The American healthcare system is more fractured and “tribal” than ever before, even in today’s modern age. Even the recent healthcare reform enacted by the federal government, controversial as it is, isn’t enough to truly reform the current state of the healthcare industry which sees so many disparate groups of care givers, patients, insurance companies, and facilities locked in a “cold war” with each other, usually over the level of fees.
This Cold War is unlike any other, because the combatants work together on a daily basis and make decisions that affect each other every day. It would be difficult for warring factions, even those hiding behind business-like agreements and procedures, can deliver quality, efficient and affordable healthcare.
Thawing the Cold War
Move beyond this Cold War mentality of each of the combatants is one of the keys to truly reforming healthcare in this country. We need to have the “buy-in” from all of the participants in order for any reform to take root and yield results. What we saw with recent healthcare reform is what happens when you don’t get this “buy-in” – many of the players, including patients, doctors and insurers, felt like the reform was forced upon them. It could be argued that because agreement was nearly impossible, it had to happen that way. And mind you, Obamacare, was not true healthcare reform. It was governmentally imposed health insurance reform.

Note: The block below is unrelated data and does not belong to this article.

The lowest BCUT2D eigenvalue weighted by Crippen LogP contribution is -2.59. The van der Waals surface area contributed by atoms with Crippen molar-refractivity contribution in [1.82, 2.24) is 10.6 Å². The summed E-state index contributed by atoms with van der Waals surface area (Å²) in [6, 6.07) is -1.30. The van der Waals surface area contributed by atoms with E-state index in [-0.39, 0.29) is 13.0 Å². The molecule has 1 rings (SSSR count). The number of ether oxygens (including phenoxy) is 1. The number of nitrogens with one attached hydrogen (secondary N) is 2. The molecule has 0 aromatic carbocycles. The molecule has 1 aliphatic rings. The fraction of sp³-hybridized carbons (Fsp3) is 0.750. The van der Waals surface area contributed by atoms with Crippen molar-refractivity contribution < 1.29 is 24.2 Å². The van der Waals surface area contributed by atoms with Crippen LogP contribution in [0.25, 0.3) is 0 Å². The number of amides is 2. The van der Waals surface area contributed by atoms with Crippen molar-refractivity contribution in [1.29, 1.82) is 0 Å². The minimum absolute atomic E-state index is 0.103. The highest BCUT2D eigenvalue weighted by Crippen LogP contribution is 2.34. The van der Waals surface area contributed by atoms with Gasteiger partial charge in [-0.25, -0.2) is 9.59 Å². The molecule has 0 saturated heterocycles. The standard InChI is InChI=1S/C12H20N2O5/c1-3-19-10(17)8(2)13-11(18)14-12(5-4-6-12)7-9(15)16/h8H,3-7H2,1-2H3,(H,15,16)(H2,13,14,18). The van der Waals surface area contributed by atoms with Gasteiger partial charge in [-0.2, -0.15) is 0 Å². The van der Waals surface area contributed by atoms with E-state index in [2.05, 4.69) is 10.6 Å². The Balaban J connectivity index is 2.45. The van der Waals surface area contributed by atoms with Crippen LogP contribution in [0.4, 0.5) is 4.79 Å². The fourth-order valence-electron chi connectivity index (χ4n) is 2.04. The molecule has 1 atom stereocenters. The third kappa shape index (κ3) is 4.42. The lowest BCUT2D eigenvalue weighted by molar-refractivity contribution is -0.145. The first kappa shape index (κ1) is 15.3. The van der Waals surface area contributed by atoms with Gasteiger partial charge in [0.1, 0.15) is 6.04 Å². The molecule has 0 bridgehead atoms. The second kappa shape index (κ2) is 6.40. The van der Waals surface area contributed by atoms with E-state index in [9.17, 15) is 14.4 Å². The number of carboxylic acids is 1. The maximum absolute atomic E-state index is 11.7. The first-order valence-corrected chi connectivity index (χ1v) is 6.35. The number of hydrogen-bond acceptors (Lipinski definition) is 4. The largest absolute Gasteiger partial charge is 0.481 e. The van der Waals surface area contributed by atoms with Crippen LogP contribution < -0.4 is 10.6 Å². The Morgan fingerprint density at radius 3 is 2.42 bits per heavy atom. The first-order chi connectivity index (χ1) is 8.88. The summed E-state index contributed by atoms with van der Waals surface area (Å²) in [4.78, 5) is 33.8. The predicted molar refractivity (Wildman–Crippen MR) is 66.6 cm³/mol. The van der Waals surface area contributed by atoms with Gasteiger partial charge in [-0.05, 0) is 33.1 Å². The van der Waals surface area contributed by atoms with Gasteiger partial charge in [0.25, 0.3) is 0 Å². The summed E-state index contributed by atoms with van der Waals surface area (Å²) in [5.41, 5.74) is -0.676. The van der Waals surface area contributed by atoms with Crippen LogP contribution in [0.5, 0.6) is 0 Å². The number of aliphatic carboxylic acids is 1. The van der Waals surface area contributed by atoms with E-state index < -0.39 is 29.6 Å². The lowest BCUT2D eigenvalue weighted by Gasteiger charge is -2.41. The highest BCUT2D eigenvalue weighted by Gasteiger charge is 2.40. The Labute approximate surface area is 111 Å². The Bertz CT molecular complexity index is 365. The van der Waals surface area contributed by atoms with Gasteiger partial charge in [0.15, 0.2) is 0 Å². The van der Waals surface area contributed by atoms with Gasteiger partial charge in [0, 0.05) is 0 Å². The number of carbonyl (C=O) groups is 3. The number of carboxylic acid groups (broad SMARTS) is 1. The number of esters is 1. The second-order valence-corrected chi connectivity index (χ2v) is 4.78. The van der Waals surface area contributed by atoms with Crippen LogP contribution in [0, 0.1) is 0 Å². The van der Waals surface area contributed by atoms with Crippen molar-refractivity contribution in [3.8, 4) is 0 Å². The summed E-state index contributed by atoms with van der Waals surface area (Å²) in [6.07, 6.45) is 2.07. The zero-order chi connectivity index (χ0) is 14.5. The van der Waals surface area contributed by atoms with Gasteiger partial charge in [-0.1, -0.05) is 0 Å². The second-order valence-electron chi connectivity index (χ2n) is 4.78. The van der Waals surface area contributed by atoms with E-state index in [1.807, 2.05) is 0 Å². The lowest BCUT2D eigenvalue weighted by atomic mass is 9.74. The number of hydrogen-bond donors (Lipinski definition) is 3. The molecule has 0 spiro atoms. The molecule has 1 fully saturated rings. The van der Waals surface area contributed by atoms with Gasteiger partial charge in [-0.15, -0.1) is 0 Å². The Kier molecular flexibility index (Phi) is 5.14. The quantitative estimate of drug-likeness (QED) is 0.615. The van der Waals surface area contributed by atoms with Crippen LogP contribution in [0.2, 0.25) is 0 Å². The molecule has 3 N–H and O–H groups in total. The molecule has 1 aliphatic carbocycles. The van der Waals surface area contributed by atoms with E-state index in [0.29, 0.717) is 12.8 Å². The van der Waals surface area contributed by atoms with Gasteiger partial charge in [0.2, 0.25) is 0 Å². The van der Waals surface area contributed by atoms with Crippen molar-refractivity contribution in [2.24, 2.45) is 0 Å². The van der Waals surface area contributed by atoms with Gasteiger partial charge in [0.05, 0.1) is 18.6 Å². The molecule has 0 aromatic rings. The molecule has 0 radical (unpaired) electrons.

Something which is “nearly” impossible is not, however, impossible. What’s needed is a two-step process facilitated by a neutral who can bring experience and knowledge to bear:
1. Making the different parties realize that they all want the same end goal – a reformed and better-functioning healthcare system in which people get better care – it’s only in the path taken to that goal that they differ.
2. Building on that epiphany and suggesting practical ways that different “paths” can be combined to create a blueprint for true healthcare reform that’s both effective and acceptable to the widest possible group of stakeholders.
The risk-averse nature of most healthcare CEOs and other leaders in the industry is still the biggest challenge. Therefore, the biggest hurdle for any reform initiative to overcome is getting people to accept risks.
Healthcare is at a crossroads. We need to begin the process of true reform now, if we wish to avoid a future where only the super-wealthy have quality healthcare available to them – a future whose economic implications are awful for everyone. Recent legislation was an ambitious start, but going forward the healthcare industry as a whole, including all stake holders, must work together to find common paths to the common goal.